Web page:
Bike Posture (and 'bicycle neck')

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Anonymous #

I ride different BIKES depending on where I’m going and what I’m hauling, and my different bikes mandate different positions.

Exactly. I couldn’t take a family of four on a two-week road trip in my Enzo, but I could definitely do that in my Canyonero; different vehicles for different purposes and each requires different posture.


dmtroyer
Participant
#

@dave $10 discount for bikepgh members, four years ago it was $75/65.


edmonds59
Participant
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I use many different positions.


steve k
Participant
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Is this where I post my saddle to bar drop to impress people?


steve k
Participant
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12.5 cm


John
Participant
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You know what they say about guys with a large saddle to bar drop. At least steve k does.


reddan
Keymaster
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You know what they say about guys with a large saddle to bar drop.

They’re good at bending over?


stefb
Participant
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I think that after the 200k a few weeks ago, my neck and shoulders were the most sore. I made a conscious effort to move my arms behind my back every 20-30 miles and change hand positions often, but I have a feeling that it is gonna be really painful after CtC, just because it is something I am not used to.

I got my bike fitted by Matt at UPMC. I got the fancy fit, and It was $175 I think. The saddle height adjustment was probably the most beneficial. It seemed to help with everything else.

I can’t imagine slamming the stem down. It looks so uncomfortable. If anything, I have had to stack spacers.


Chris Mayhew
Participant
#

5.5cm but it looks proportional.

Neck and shoulder problems can also come from too stretched out a position. Even the right bar height with too long a stem causes you to roll your shoulders out to make up the extra length.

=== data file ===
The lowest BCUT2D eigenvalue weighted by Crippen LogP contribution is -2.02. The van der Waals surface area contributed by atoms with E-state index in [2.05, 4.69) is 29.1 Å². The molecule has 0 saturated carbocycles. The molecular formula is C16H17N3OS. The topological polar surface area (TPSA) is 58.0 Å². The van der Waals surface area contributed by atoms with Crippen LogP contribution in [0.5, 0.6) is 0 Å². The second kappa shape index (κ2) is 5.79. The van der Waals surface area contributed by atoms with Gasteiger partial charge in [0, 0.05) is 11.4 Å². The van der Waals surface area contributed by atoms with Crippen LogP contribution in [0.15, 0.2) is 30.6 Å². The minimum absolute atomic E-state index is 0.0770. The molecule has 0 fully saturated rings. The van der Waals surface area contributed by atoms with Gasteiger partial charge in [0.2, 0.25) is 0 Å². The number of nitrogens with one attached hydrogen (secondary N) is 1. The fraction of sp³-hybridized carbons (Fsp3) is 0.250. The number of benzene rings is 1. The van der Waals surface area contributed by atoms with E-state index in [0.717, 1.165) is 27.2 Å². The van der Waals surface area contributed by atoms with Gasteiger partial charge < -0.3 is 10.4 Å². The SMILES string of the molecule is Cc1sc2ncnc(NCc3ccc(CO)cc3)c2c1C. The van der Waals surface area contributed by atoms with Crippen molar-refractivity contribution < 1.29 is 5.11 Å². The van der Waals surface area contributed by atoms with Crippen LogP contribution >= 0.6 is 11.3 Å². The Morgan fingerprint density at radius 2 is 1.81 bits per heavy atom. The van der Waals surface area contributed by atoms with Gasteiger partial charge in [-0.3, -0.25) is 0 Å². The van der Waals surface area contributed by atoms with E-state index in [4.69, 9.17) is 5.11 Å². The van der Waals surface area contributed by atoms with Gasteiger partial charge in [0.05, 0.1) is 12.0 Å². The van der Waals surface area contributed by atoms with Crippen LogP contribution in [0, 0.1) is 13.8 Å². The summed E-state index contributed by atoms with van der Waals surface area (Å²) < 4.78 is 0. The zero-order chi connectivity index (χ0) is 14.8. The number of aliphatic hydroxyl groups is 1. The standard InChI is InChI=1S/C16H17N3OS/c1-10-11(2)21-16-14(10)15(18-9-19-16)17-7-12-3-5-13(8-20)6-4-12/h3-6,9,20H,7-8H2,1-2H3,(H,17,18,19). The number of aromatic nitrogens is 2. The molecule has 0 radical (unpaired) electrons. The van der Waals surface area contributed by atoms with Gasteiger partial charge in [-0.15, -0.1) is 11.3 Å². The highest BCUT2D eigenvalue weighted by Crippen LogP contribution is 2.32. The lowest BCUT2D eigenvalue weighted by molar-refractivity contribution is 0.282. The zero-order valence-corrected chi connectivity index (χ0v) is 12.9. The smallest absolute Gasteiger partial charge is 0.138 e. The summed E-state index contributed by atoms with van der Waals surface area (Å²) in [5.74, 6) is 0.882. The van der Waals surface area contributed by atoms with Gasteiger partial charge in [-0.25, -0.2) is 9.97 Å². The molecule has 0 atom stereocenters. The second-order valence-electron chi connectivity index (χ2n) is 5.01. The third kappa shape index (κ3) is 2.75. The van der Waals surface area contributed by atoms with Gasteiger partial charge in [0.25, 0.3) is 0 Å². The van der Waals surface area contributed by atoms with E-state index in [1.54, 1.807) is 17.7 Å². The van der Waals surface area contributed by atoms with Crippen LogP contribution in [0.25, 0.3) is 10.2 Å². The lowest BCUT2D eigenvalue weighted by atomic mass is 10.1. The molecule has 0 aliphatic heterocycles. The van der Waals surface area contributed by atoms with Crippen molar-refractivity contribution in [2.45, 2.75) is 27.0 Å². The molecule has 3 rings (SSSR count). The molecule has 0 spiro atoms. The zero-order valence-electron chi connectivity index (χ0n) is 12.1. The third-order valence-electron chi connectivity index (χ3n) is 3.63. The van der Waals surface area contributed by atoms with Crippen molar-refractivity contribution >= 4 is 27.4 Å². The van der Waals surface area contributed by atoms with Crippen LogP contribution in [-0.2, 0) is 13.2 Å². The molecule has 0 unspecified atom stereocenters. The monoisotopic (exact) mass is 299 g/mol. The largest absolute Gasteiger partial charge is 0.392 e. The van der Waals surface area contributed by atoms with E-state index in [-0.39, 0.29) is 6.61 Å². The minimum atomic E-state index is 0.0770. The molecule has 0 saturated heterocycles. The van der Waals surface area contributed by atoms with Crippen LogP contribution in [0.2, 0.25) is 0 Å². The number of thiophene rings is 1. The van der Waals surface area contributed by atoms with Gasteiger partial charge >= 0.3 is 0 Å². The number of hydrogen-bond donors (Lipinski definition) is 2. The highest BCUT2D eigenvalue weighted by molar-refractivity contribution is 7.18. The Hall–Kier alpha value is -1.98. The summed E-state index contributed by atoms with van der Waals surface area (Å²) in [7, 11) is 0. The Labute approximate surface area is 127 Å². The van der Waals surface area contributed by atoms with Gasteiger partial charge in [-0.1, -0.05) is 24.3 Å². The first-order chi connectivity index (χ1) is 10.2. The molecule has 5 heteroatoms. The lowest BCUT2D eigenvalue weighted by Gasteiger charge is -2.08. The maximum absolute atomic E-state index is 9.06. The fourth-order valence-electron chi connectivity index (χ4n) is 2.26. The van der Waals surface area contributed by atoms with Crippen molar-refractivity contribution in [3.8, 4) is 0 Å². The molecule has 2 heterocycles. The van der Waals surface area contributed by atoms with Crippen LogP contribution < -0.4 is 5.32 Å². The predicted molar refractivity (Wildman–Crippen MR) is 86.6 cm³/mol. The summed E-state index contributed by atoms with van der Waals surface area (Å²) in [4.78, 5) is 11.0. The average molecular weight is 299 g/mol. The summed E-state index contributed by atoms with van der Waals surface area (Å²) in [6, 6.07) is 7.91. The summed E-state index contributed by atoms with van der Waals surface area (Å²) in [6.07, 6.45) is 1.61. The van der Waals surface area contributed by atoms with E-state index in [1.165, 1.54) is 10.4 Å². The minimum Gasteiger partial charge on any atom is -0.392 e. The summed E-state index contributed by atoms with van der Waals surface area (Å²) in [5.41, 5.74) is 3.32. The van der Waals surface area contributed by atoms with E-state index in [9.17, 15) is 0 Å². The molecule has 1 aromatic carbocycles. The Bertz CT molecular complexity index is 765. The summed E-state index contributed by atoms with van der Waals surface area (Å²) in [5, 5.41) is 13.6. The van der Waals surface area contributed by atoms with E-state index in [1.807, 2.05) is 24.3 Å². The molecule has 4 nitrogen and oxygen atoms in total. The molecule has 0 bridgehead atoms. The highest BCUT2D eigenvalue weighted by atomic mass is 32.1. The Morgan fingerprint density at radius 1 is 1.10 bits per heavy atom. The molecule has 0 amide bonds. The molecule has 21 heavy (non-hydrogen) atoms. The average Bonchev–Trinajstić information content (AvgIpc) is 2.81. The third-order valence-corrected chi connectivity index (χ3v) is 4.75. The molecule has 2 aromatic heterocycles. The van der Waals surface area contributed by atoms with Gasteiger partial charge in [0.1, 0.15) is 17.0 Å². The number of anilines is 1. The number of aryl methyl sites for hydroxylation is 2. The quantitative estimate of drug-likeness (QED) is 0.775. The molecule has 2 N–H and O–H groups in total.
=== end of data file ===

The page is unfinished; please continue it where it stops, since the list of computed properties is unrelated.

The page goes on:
FWIW I send my clients to Todd at Pro Bikes.


edmonds59
Participant
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BTW Mick, if you are ever able to get that busker thing going, you should definitely call yourself “Bicycle Neck”.


myddrin
Participant
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@stefb : It’s talk like that that makes me hesitant to do anything longer than a century…

Although I will say that at my level, combination of a bike fitting and regular yoga classes (to build core strength as well as flexibility) did the trick.


stefb
Participant
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I also got the shortest stems ever made on my bikes. My light batteries are longer than my stems


willie p
Participant
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I rode the crush the commonwealth last year (two 17 hour/200 mi days, back to back) with the following set up.

Nitto Technomic stem that puts the handlebars 1-3cm ABOVE the saddle nose.

yes, this does increase the sit bone pressure (but relieves the neck pressure), however when combined with a Brooks-type saddle (they have generous sit bone accommodation).

i rode nearly the entire CTC in the “drops” position of the handlebars. I have a long, stem (120mm) due to the drop bars, but this set up (high stem/brooks) works well with mustache bars (but you need to use a very small length reach stem, 80-90mm).


brian j
Participant
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Willie, sounds like the classic Riv setup.


willie p
Participant
#

yes, I’d be not fully honest if I did not mention I read that article about 6-7 years ago.

however, when I first set the bike up I went with a traditional height stem and rode it a few years that way.

after switching to the RIV set-up, I’ve enjoyed it more. this has been for about a year now.

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